“I would recommend that… you have to, at this point, ignore the recommendations of the Finance Director and work directly with the Mayor and I would have every confidence that he will be good for his word,” Adamowski said. “… This kind of behavior that’s been introduced lately is just, you know, very disruptive and, you know, serves to distance our relationship, so we certainly don’t want to participate in it or to meet it in kind.”
“No other school project identified by the Board of Education is going on the back burner” because of the high school construction opportunity, Rilling said in the December statement.
Dachowitz “essentially ended our one-to-one (Chromebooks) and our cyber security programs,” with this capital budget recommendation, Meyer-Mitchell observed.
The Planning Commission will transmit its own capital budget recommendation by March 5 and then Rilling will submit his version to the Board of Estimate and Taxation by March 13. Finally, the Common Council will vote on the budget on April 14.
The Tracey playground is in very bad condition, Adamowski said. It’s the same age as Rowayton Elementary which “has had a number of projects” and Tracey “with the exception of the cafeteria has not.”
“We have a school there where most of the students walk to school. And you know, the playground will be an asset to the community,” he said.
The Board of Education requested $2.1 million for the Naramake cafeteria. That project has been on the capital budget list “for a while” and is “ready to go,” Adamowski said.
Dachowitz has also recommended denying a $1 million request for new furniture to go in the renovated Ponus “upper school,” deferring it to 2021-22 and 2022-23. He recommends not funding the $200,000 requested for Brien McMahon High School air quality measures this year.
“I have to hope that the Mayor will see the reason behind the other projects and that we can have an authentic conversation about, you know, what can we afford?” Meyer-Mitchell said.
Norwalk High would be ‘an incredible return on investment’
Bonding for Norwalk High School would affect the Norwalk operating budget “to the tune starting at about 2.4 million and over 30 years tapering out to 1.7,” Meyer-Mitchell said.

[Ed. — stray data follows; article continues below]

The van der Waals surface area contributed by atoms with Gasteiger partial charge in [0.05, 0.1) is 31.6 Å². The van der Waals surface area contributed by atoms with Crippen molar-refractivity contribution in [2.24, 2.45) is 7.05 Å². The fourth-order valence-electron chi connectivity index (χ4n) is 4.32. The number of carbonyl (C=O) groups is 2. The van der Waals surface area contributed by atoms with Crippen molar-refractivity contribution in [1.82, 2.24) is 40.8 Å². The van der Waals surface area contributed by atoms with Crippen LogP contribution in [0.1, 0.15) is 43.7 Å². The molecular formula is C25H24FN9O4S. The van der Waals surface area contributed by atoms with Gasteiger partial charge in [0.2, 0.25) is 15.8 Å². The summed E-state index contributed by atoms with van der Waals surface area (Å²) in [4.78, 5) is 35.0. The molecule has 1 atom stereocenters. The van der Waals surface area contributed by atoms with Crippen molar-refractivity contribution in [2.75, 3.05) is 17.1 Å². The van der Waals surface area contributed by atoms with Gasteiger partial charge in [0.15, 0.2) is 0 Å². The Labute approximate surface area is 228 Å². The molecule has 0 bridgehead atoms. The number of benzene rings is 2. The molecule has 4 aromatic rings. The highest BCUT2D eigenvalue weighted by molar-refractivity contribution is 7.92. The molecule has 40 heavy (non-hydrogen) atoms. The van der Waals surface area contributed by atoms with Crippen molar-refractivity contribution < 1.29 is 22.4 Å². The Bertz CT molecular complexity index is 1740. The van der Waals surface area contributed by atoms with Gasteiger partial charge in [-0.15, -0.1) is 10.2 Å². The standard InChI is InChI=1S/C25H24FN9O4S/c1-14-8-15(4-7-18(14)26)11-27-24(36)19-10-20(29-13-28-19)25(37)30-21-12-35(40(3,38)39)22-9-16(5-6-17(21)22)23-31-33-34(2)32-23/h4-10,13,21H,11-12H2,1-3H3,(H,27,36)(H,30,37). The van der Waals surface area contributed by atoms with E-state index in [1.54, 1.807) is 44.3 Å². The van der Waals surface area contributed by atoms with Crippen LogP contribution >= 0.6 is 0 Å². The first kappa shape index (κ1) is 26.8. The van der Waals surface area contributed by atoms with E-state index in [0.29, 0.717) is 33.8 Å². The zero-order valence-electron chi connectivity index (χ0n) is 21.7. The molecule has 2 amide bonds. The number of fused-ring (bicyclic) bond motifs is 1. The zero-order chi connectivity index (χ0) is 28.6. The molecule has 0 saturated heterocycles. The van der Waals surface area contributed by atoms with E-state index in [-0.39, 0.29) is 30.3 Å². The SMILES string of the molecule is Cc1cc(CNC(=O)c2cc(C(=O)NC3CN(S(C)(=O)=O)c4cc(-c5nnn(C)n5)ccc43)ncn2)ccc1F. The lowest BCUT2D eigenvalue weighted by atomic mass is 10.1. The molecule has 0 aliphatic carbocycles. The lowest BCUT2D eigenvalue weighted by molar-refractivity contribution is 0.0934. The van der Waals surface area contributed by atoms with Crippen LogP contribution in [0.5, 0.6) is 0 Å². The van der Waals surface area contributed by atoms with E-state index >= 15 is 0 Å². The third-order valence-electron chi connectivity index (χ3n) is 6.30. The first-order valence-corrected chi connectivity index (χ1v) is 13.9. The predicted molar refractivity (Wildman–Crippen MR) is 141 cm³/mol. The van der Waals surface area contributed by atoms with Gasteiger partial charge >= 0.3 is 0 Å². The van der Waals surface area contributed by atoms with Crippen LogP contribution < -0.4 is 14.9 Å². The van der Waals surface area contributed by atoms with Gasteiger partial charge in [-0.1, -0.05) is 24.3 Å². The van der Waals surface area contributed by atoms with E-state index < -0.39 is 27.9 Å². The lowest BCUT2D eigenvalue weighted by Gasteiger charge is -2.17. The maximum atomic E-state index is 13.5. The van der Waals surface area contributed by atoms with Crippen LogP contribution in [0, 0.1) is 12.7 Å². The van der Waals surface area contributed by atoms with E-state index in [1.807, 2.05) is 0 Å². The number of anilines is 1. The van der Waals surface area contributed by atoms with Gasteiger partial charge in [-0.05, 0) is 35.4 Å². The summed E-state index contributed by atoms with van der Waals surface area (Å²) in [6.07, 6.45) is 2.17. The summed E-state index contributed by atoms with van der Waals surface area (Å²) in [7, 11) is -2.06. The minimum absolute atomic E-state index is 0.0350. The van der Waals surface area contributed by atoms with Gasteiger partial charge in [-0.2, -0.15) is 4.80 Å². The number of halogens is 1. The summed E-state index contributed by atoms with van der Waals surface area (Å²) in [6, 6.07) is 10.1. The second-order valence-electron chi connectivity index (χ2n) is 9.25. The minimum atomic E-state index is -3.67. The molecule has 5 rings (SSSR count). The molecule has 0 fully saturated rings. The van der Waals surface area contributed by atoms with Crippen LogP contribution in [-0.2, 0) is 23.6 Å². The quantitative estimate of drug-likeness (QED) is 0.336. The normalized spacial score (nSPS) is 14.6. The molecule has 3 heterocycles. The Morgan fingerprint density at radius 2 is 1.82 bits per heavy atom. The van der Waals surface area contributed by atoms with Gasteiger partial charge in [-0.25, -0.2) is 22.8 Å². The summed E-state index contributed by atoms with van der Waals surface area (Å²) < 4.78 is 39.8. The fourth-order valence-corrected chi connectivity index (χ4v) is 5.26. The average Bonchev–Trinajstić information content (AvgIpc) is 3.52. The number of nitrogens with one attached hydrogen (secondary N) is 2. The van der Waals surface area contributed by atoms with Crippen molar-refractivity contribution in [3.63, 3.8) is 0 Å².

“So it’s actually not a huge impact on a $323 million budget,” she asserted. “And the return on investment for our $50 million is another $175 (million) approximately, which is an incredible return on investment and an opportunity for us to not only improve our education, but also improve our property values and position within the ecosystem of Fairfield County as a Center for the Arts.”
It’s thought that 100 students from Bridgeport or Stamford will attend P-Tech and 100 students from neighboring towns will attend the arts academy.
Adamowski emphasized that the plan is for a seat swap with other districts, although he explained details won’t be nailed down “about a year before the school is scheduled to open” because “you have to have a very precise idea of the program.”
“You have to be way beyond the Ed Specs,” he said. “We have to have approved design specifications from the arts committee that’s working now, those are going to come to you next October.”
Interest from Norwalk’s wealthy neighbors will hinge on how highly developed the arts programs are in their own districts, he said.
“The way I look at this, this is this is a game changer for our city and our students, because we don’t offer an Arts Academy now. And it is it is going to be good for the region. And as Miss Meyer-Mitchell said, it also establishes Norwalk as the Center for Educational Excellence in this metropolitan area,” Adamowski said. “So I think it’s a it’s a win-win all around. And again, I’ve been very grateful to our Senator and our Mayor. I think this is just an opportunity that it’s hard to hard to say no to, right? It’s it would be short sighted to do so. It will involve change, and it will involve doing things differently. But I think that that’s all good.”